Boredevil

Daredevil may be a superhero, but his powers are pedestrian

2000's X-Men spawned big profit and a big ol' forthcoming sequel. 2002's Spider-Man had the public and the critics returning to the defiled altar of director Sam "Evil Dead" Raimi. The latest Marvel comic book to make it onto film is Daredevil, a broad swipe at blockbuster with film actor of the moment Ben Affleck, TV actor of the moment Jennifer "Lips" Garner and promises of sex, violence and leather costumes.

The film opens with Daredevil (Affleck), an urban do-gooder in red leather jumpsuit and cowl with silly plastic bug eyes, falling through the roof of a church. Lying broken in the arms of a concerned priest, he flashes back on the long road that led him to this revoltin' development.

Let the clichés begin. As a boy, Matt Murdock sees his palooka father (crag-faced, underappreciated David Keith) pummeling someone in an alley for a loan repayment to crime boss the Kingpin. The traumatized Murdock runs from the scene and, in a freak accident, is blinded by a fountain of toxic waste. (As we learned in such flicks as Modern Problems and Fat Man and Little Boy, toxic waste makes a man do funny things.)

Awakening in the hospital, young Murdock is violently afflicted by his new superpowers -- though he's blind, his hearing is sharpened to the point that he can "see" through walls with a kind of sonar. His other senses are superhuman as well. (As an adult, he develops the ability to "smell" pretty women. Seriously.)

The younger and elder Murdock take a joint vow to go straight and to abandon any and all kinds of fear. (In the comics, Daredevil is "the Man Without Fear.") Dad refuses to throw a fight and is beaten to death by the Kingpin's goons. Young Murdock, à la Travis Bickle, vows to wipe clean the streets of Hell's Kitchen.

Amid a few nuggets of well-choreographed fighting and comedy of the disabled (all the gags are based on Murdock's blindness), we're taken for a pretty flat ride. You can guess what happens when the emotionally scarred Murdock and the emotionally scarred Elektra Natchios (Garner) find each other. You can guess that vengeance is the gas keeps this plot running, and you can guess what happens in the climactic fight between Daredevil and the Kingpin, played by hulking basso profundo Michael Clarke Duncan.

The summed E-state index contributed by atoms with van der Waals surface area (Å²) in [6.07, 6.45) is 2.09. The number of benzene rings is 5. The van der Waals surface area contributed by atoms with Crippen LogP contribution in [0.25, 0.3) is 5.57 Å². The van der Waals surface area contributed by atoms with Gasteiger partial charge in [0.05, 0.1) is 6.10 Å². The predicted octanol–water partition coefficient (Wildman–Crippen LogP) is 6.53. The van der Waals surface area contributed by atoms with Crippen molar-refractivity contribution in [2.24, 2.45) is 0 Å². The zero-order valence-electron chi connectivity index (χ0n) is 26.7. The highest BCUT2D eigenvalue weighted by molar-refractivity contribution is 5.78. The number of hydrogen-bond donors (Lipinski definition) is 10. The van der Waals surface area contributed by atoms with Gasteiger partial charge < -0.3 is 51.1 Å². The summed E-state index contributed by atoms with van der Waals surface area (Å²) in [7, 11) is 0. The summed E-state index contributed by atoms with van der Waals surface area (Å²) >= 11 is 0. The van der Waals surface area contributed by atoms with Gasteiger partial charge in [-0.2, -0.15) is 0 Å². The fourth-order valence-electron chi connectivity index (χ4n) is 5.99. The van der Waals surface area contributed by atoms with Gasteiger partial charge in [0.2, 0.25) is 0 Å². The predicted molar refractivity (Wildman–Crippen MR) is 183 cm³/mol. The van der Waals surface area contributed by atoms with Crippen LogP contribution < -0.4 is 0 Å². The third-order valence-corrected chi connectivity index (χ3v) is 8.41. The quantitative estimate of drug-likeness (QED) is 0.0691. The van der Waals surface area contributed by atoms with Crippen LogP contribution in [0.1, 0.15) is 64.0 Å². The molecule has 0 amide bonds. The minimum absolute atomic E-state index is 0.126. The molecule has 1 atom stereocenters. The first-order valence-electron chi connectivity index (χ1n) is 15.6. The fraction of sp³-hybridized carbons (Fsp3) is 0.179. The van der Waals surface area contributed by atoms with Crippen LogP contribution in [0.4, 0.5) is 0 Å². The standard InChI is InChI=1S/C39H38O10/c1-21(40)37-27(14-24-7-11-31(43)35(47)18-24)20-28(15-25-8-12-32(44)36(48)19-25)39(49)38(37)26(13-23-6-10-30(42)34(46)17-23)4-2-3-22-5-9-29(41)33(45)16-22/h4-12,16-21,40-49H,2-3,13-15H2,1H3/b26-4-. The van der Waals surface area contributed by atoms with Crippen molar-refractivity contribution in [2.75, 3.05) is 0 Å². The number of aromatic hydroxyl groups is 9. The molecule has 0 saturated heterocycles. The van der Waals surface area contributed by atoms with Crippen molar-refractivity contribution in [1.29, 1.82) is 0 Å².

Because this is all based on a comic book, maybe we're optimistic to expect 3-D characters or dense plots. Still, it'd be nice if we could have more than a soap opera or a commercial for a rock soundtrack.

A big part of the problem is that as a superhero, Daredevil has powers that are awfully pedestrian. He's essentially a blind man whose superpower is ... sight. His superhuman hearing and smell may give him more, but the filmmakers are trying to cram in so much here (romance, comedy, Daredevil's background, an apoplectic Colin Farrell as psycho hitman Bullseye, etc.), that everything suffers. We're not amazed at Murdock's powers. Except for a fantastic fight scene involving Murdock, Elektra and a see-saw, the action is average. The characters live in the void between comic-book and honest realities -- they're forgettable.

We're not amazed by Affleck's performance, either. Just as Christopher Walken cannot abandon his lunacy for a single role, nor Keanu Reeves his idiocy, Affleck is defined by his sensitivity. His stabs at anger and threat just don't cut it -- you wouldn't ask David Schwimmer to go postal for the camera, and you shouldn't ask Affleck, either.

Daredevil does score points when Jon Favreau is stealing scenes. As Murdock's law partner Foggy Nelson, Favreau is Affleck's comic foil: he gets the funny lines and, in one scene, a swell spit-take. In the office, Foggy gets tired of missing shots with a miniature basketball and hoop. After yet another brick, he looks at his blind co-worker and says, "Swish!"

The movie's most telling moment, though, arrives when Murdock uses his mighty powers to steer Elektra away from an unseen dollop of dog shit on the sidewalk -- it's heroism of the smallest variety.

 
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